Ojibwe And Hmong Cultures Have Been Remarkably Resilient



Resistance to Cultural Conformity

“The United States has been dubbed the “melting pot” because it has been associated with the assimilation of many cultures to that of a homogenized, American culture. Groups that initially regarded themselves as independent entities have found it increasingly difficult to practice their beliefs, especially when cross-cultural interactions precipitate conflict. However, despite pressures to conform, the Ojibwe and Hmong cultures have been remarkably resilient. Their refusal to conform to the melting pot metaphor can be attributed to conflicts with the state and its inability to incorporate their cultural belief systems. Therefore, for the Hmong and Ojibwe, as presented in Larry Nesper’s The Walleye War and Anne Fadiman’s The Spirit Catches You and You Fall Down, conflict becomes a culturally constructive expression.”

First-grader Cylas Spears worked to create an eagle quilt project last week at St. Paul’s American Indian Magnet School, where language and culture courses appear to have helped raise student performance. St. Paul officials cite their Strong Schools, Strong Communities strategic plan as among the factors helping to drive progress.
Photos by ELIZABETH FLORES • eflores@startribune.com

Resistance to Cultural Conformity

Essay by BigJimMan, College, Undergraduate, A, May 2008

download word file, 6 pages ( 9 KB )

The United States has been dubbed the “melting pot” because it has been associated with the assimilation of many cultures to that of a homogenized, American culture. Groups that initially regarded themselves as independent entities have found it increasingly difficult to practice their beliefs, especially when cross-cultural interactions precipitate conflict. However, despite pressures to conform, the Ojibwe and Hmong cultures have been remarkably resilient. Their refusal to conform to the melting pot metaphor can be attributed to conflicts with the state and its inability to incorporate their cultural belief systems. Therefore, for the Hmong and Ojibwe, as presented in Larry Nesper’s The Walleye War and Anne Fadiman’s The Spirit Catches You and You Fall Down, conflict becomes a culturally constructive expression.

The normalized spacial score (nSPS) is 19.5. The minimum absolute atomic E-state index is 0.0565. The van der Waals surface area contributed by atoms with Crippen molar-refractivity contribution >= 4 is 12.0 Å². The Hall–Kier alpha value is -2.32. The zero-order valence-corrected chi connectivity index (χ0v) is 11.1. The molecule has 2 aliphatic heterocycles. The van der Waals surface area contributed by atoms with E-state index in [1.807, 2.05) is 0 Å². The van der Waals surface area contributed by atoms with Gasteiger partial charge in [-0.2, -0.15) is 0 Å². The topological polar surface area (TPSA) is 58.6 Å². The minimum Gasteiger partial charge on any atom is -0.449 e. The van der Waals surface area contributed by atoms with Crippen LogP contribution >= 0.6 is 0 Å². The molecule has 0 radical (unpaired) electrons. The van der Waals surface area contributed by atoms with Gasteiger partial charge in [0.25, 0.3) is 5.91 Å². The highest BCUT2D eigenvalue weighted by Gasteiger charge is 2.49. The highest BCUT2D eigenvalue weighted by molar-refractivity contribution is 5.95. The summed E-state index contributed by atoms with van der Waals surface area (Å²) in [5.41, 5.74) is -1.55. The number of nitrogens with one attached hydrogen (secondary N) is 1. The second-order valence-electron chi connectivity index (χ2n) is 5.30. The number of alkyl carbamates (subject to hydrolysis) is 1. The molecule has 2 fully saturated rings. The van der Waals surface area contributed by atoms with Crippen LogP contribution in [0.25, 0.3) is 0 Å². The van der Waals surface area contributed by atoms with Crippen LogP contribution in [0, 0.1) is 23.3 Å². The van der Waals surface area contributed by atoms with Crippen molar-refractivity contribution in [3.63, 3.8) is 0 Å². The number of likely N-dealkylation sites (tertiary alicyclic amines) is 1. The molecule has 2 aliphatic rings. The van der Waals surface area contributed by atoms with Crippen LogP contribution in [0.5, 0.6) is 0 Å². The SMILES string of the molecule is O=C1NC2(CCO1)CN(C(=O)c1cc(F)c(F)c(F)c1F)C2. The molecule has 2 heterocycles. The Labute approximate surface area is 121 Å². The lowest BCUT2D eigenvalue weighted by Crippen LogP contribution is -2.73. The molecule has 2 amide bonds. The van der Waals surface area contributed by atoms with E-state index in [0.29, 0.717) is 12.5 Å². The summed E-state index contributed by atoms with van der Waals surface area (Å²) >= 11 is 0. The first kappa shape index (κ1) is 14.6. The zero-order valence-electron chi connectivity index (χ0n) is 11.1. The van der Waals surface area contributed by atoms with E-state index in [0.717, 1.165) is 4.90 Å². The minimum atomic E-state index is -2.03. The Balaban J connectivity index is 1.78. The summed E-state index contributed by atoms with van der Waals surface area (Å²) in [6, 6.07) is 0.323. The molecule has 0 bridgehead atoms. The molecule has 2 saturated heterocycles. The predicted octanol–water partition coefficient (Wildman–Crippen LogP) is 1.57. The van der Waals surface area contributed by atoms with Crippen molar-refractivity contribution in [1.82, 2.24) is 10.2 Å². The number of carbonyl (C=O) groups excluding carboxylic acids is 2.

Violating was an integral aspect of Ojibwe culture, and has also played a very important role in the Ojibwe’s refusal to conform to the melting pot metaphor. Violating was regarded as an integral element to Ojibwe identity, and its practice was a significant transition to manhood for Indian boys.

Therefore, threats of forcing conformity onto the Ojibwe people were opposed and this opposition actually facilitated stronger cultural distinctness. Nesper related how Ojibwe men exhibited defiance towards the wardens by hiding on the seat floors of non-Indian friends so that they could continue to hunt during the offseason, or how they led wardens astray so Ojibwe fishermen could escape with a bounty of fish.1Furthermore, expressions of conflict were employed to coincide with Ojibwe cultural belief systems. Whereas monotheistic cultures view nature as a domain that reproduces in spite of human appropriation, the Ojibwe belief emphasizes the reciprocal exchange with the spirit world. This reciprocity is achieved through gifts such as drumming, singing, dancing, and smoking, as well as the sacrifice of animals and the subsequent distribution of their bodies as…

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